HIV acrobat kicked out of country - Update
AN ACROBAT who had unprotected sex with at least 12 Australian women knowing he had HIV has been booted out of the country, and another 75 criminals are set to get their marching orders on the instructions of Immigration Minister Peter Dutton.
X, who was based on the Gold Coast, has been deported to his native Zimbabwe after callously infecting his partners.
He was found guilty of grievous bodily harm in a case that went all the way to the High Court.
X, 39, was originally charged and convicted in the District Court in 2013 of grievous bodily harm by intentionally transmitting a serious bodily disease.
Queensland’s chief health officer, Dr Jeannette Young, said X had given Queensland Health the names of 12 women with whom he had unprotected sex. Most were from Queensland.
He has been sent home after failing the character test under section 501 of the Migration Act.
Now a collection of offenders, including eight murderers and 18 convicted rapists, will be sent home.
“I want people, if they have committed offences, to expect that they are going to have their visas cancelled and they will be deported, and our country will be a safer place because of it,’’ Mr Dutton said.
A spokesman for Mr Dutton said the visas of 75 criminals were cancelled in October. Of these, 21 were for people from Queensland. They had been convicted of serious drug offences and assault.
A total of 1800 undesirables, including 550 from Queensland, have had their visas cancelled since laws were strengthened in 2014.
X’s case attracted national attention. A police investigation began in 2007 when his Gold Coast lover became ill and went to police.
In an emergency public appeal in 2010, Dr Young urged women who had had unprotected sex with X to come forward.
“We’re aware this gentleman has HIV and we understand he’s had unprotected sex with quite a number of women across the country, so I’m here today to ask any women who have had unprotected sex with this man to come forward and be tested,” she said at the time.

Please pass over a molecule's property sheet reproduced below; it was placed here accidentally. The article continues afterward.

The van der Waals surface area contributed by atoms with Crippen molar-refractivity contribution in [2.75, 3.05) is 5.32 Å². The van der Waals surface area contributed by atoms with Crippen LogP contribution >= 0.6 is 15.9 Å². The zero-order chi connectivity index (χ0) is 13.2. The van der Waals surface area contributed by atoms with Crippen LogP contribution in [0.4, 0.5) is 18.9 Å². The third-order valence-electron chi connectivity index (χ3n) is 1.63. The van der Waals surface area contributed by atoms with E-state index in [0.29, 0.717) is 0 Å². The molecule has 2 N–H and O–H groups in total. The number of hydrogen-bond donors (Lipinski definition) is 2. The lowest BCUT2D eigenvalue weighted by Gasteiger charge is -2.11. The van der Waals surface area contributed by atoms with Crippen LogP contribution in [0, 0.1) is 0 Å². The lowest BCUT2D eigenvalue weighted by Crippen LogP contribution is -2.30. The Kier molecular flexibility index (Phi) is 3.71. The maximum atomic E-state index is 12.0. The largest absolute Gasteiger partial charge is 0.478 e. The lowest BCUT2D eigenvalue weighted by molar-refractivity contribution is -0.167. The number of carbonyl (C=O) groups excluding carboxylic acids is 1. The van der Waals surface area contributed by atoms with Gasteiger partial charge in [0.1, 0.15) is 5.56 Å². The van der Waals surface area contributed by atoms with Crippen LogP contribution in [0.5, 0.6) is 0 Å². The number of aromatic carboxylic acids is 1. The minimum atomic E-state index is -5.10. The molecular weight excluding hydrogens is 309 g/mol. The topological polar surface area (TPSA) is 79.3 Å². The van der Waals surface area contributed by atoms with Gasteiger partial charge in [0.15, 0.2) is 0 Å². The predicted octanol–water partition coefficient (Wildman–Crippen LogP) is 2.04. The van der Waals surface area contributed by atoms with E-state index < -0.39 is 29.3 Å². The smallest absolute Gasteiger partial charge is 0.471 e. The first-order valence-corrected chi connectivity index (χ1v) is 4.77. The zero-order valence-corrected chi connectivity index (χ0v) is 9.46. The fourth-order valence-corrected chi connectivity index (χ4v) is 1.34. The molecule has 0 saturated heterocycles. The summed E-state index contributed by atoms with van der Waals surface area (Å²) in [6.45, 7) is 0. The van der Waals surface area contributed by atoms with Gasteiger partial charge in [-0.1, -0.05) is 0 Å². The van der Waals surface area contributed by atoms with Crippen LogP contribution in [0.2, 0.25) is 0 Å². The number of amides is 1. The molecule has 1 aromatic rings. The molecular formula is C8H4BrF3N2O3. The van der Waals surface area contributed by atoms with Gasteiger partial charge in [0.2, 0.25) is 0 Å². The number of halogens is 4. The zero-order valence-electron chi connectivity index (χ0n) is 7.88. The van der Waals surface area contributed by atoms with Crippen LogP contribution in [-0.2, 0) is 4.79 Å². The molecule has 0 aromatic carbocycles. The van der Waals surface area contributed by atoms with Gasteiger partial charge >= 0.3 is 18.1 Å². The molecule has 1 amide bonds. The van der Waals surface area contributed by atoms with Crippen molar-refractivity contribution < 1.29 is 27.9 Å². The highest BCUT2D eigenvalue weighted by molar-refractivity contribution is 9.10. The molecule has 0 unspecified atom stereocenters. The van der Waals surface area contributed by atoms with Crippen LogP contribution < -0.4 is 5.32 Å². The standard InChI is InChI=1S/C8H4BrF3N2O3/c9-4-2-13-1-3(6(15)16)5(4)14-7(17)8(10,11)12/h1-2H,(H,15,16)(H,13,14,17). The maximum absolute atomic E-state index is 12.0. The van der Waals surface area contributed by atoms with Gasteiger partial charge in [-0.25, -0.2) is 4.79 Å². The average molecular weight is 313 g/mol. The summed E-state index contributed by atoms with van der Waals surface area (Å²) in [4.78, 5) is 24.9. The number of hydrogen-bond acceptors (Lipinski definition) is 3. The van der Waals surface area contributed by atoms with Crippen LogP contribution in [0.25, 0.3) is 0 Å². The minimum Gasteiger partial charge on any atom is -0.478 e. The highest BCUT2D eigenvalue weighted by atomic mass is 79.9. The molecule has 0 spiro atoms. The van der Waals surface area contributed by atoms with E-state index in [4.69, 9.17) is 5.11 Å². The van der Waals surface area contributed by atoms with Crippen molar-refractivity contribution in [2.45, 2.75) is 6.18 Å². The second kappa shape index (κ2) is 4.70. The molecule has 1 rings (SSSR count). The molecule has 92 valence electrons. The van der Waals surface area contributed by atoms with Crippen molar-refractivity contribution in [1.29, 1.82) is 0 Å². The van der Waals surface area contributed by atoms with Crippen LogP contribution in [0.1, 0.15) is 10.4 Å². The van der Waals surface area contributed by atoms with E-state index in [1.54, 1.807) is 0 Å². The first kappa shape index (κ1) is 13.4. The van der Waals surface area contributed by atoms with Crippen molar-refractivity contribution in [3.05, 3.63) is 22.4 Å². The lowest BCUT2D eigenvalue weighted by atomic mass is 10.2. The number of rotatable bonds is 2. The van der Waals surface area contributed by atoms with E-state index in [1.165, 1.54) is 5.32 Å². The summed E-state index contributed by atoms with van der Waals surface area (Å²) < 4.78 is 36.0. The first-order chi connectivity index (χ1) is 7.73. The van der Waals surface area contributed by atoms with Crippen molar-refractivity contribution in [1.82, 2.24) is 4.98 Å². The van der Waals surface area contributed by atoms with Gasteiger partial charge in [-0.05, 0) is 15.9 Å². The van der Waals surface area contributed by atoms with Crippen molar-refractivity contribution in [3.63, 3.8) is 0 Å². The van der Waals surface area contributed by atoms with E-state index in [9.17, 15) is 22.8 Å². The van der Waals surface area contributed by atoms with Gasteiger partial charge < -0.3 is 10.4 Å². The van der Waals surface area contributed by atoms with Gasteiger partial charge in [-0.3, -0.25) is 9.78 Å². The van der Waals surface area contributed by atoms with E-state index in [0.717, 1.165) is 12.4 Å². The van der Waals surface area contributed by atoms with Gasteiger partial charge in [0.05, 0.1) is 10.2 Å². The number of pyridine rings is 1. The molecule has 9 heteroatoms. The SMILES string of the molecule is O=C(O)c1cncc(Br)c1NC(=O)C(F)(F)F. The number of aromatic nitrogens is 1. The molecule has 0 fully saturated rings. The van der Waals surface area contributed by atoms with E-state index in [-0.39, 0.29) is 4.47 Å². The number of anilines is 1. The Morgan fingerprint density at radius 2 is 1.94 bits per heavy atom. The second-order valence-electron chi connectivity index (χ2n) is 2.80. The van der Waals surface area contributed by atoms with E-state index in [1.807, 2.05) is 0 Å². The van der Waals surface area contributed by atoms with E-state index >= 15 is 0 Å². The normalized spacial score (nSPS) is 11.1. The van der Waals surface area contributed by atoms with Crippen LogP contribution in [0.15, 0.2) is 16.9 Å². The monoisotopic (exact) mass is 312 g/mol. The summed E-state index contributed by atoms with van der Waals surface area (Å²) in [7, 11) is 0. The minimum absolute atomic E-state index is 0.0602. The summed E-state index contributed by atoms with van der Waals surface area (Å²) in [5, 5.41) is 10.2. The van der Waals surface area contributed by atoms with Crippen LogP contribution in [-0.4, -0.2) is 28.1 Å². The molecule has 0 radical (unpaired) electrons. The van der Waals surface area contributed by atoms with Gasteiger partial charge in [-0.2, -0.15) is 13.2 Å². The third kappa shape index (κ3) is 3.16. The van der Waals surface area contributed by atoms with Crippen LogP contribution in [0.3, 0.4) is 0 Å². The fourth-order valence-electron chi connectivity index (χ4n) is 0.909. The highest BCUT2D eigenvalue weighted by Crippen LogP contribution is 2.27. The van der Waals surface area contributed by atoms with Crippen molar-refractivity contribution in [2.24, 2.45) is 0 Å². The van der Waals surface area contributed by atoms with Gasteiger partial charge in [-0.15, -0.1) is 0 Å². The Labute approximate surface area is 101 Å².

HIV-positive acrobat Godfrey Zaburoni faces deportation
An acrobat who had unprotected sex with at least 12 Australian women knowing he had HIV was detained last night and faces deportation to his native Zimbabwe.
Godfrey Zaburoni, 38, was found guilty of grievous bodily harm, in a case that went all the way to the High Court.
He was originally charged and convicted in the District Court in 2013 of grievous bodily harm by intentionally transmitting a serious bodily disease.
That charge was upheld by the Appeal Court but later overturned by the High Court and a lesser grievous bodily harm charge recorded.
A spokesman for Immigration Minister Peter Dutton said: “I can confirm that this person’s visa has been cancelled and he has been taken into immigration detention.”
He said Zaburoni failed the character test under section 501 of the Migration Act.
Zaburoni’s location was not disclosed.
A police investigation began in 2007 when his Gold Coast lover became ill and went to police.
In an emergency public appeal in 2010, Queensland’s chief health officer Jeannette Young urged women who had unprotected sex with Zaburoni to come forward.
“We’re aware this gentleman has HIV and we understand he’s had unprotected sex with quite a number of women across the country, so I’m here today to ask any women who have had unprotected sex with this man to come forward and be tested,” she said.
Dr Young said Zaburoni had given Queensland Health the names of 12 women with whom he had unprotected sex.
Seven of them were from Queensland, she said.
Acrobat who infected girlfriend with HIV gets suspended jail sentence
An HIV-positive circus performer who infected his girlfriend is facing possible deportation to Zimbabwe after being given a suspended five-year jail sentence.